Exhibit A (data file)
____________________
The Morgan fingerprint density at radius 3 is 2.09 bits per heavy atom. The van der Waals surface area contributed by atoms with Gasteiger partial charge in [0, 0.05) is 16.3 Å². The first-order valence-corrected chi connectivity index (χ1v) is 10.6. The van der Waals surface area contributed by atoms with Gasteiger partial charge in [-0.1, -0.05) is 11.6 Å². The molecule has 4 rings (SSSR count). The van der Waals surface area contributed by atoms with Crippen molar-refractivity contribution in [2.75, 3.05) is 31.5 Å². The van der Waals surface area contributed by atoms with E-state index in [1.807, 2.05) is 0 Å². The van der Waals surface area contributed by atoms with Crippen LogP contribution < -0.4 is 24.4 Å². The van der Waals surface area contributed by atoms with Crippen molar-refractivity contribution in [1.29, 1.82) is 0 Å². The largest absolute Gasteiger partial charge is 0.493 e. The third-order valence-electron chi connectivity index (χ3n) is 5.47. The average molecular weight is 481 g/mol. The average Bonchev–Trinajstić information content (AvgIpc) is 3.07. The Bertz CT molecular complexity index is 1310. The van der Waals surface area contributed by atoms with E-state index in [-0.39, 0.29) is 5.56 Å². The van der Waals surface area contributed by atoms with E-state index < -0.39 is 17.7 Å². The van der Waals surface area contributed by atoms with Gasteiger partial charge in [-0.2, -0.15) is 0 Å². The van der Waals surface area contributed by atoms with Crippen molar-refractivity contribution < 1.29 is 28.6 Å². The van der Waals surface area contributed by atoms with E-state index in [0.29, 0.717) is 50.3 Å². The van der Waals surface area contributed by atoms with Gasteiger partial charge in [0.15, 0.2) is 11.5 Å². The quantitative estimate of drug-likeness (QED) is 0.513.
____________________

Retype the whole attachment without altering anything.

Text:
The Morgan fingerprint density at radius 3 is 2.09 bits per heavy atom. The van der Waals surface area contributed by atoms with Gasteiger partial charge in [0, 0.05) is 16.3 Å². The first-order valence-corrected chi connectivity index (χ1v) is 10.6. The van der Waals surface area contributed by atoms with Gasteiger partial charge in [-0.1, -0.05) is 11.6 Å². The molecule has 4 rings (SSSR count). The van der Waals surface area contributed by atoms with Crippen molar-refractivity contribution in [2.75, 3.05) is 31.5 Å². The van der Waals surface area contributed by atoms with E-state index in [1.807, 2.05) is 0 Å². The van der Waals surface area contributed by atoms with Crippen LogP contribution < -0.4 is 24.4 Å². The van der Waals surface area contributed by atoms with Crippen molar-refractivity contribution in [1.29, 1.82) is 0 Å². The largest absolute Gasteiger partial charge is 0.493 e. The third-order valence-electron chi connectivity index (χ3n) is 5.47. The average molecular weight is 481 g/mol. The average Bonchev–Trinajstić information content (AvgIpc) is 3.07. The Bertz CT molecular complexity index is 1310. The van der Waals surface area contributed by atoms with E-state index in [-0.39, 0.29) is 5.56 Å². The van der Waals surface area contributed by atoms with E-state index < -0.39 is 17.7 Å². The van der Waals surface area contributed by atoms with Gasteiger partial charge in [-0.2, -0.15) is 0 Å². The van der Waals surface area contributed by atoms with Crippen molar-refractivity contribution < 1.29 is 28.6 Å². The van der Waals surface area contributed by atoms with E-state index in [0.29, 0.717) is 50.3 Å². The van der Waals surface area contributed by atoms with Gasteiger partial charge in [0.15, 0.2) is 11.5 Å². The quantitative estimate of drug-likeness (QED) is 0.513.